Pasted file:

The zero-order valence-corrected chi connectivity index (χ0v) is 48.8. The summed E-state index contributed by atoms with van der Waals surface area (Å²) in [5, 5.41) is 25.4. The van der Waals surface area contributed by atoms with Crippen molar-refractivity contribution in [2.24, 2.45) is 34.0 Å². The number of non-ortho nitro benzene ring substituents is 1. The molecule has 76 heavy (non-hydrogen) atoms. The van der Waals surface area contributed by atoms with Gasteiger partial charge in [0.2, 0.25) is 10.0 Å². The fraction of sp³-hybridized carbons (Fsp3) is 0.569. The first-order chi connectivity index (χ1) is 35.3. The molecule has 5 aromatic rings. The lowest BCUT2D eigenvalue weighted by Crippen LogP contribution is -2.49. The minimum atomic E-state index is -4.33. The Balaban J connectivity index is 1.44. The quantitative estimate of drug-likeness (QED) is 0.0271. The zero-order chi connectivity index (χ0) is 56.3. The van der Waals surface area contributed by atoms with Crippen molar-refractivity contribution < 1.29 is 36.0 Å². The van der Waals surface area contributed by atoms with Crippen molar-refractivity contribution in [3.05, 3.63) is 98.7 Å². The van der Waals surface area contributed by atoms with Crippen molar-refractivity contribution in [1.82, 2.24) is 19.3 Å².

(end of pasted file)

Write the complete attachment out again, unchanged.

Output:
The zero-order valence-corrected chi connectivity index (χ0v) is 48.8. The summed E-state index contributed by atoms with van der Waals surface area (Å²) in [5, 5.41) is 25.4. The van der Waals surface area contributed by atoms with Crippen molar-refractivity contribution in [2.24, 2.45) is 34.0 Å². The number of non-ortho nitro benzene ring substituents is 1. The molecule has 76 heavy (non-hydrogen) atoms. The van der Waals surface area contributed by atoms with Gasteiger partial charge in [0.2, 0.25) is 10.0 Å². The fraction of sp³-hybridized carbons (Fsp3) is 0.569. The first-order chi connectivity index (χ1) is 35.3. The molecule has 5 aromatic rings. The lowest BCUT2D eigenvalue weighted by Crippen LogP contribution is -2.49. The minimum atomic E-state index is -4.33. The Balaban J connectivity index is 1.44. The quantitative estimate of drug-likeness (QED) is 0.0271. The zero-order chi connectivity index (χ0) is 56.3. The van der Waals surface area contributed by atoms with Crippen molar-refractivity contribution < 1.29 is 36.0 Å². The van der Waals surface area contributed by atoms with Crippen molar-refractivity contribution in [3.05, 3.63) is 98.7 Å². The van der Waals surface area contributed by atoms with Crippen molar-refractivity contribution in [1.82, 2.24) is 19.3 Å².